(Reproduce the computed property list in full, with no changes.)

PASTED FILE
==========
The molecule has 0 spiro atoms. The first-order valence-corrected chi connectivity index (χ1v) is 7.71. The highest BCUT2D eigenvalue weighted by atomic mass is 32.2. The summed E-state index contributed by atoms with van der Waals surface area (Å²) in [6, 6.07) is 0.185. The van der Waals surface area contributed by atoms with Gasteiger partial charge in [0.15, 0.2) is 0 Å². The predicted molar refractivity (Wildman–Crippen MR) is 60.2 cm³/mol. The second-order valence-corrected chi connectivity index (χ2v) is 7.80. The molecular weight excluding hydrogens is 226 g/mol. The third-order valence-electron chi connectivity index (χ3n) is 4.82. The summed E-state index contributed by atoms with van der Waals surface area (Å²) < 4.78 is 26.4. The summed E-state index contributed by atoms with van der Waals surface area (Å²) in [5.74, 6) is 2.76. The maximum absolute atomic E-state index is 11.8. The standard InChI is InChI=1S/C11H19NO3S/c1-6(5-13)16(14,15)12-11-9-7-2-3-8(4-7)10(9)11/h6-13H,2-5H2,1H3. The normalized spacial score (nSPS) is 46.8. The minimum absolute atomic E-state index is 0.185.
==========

The molecule has 0 spiro atoms. The first-order valence-corrected chi connectivity index (χ1v) is 7.71. The highest BCUT2D eigenvalue weighted by atomic mass is 32.2. The summed E-state index contributed by atoms with van der Waals surface area (Å²) in [6, 6.07) is 0.185. The van der Waals surface area contributed by atoms with Gasteiger partial charge in [0.15, 0.2) is 0 Å². The predicted molar refractivity (Wildman–Crippen MR) is 60.2 cm³/mol. The second-order valence-corrected chi connectivity index (χ2v) is 7.80. The molecular weight excluding hydrogens is 226 g/mol. The third-order valence-electron chi connectivity index (χ3n) is 4.82. The summed E-state index contributed by atoms with van der Waals surface area (Å²) < 4.78 is 26.4. The summed E-state index contributed by atoms with van der Waals surface area (Å²) in [5.74, 6) is 2.76. The maximum absolute atomic E-state index is 11.8. The standard InChI is InChI=1S/C11H19NO3S/c1-6(5-13)16(14,15)12-11-9-7-2-3-8(4-7)10(9)11/h6-13H,2-5H2,1H3. The normalized spacial score (nSPS) is 46.8. The minimum absolute atomic E-state index is 0.185.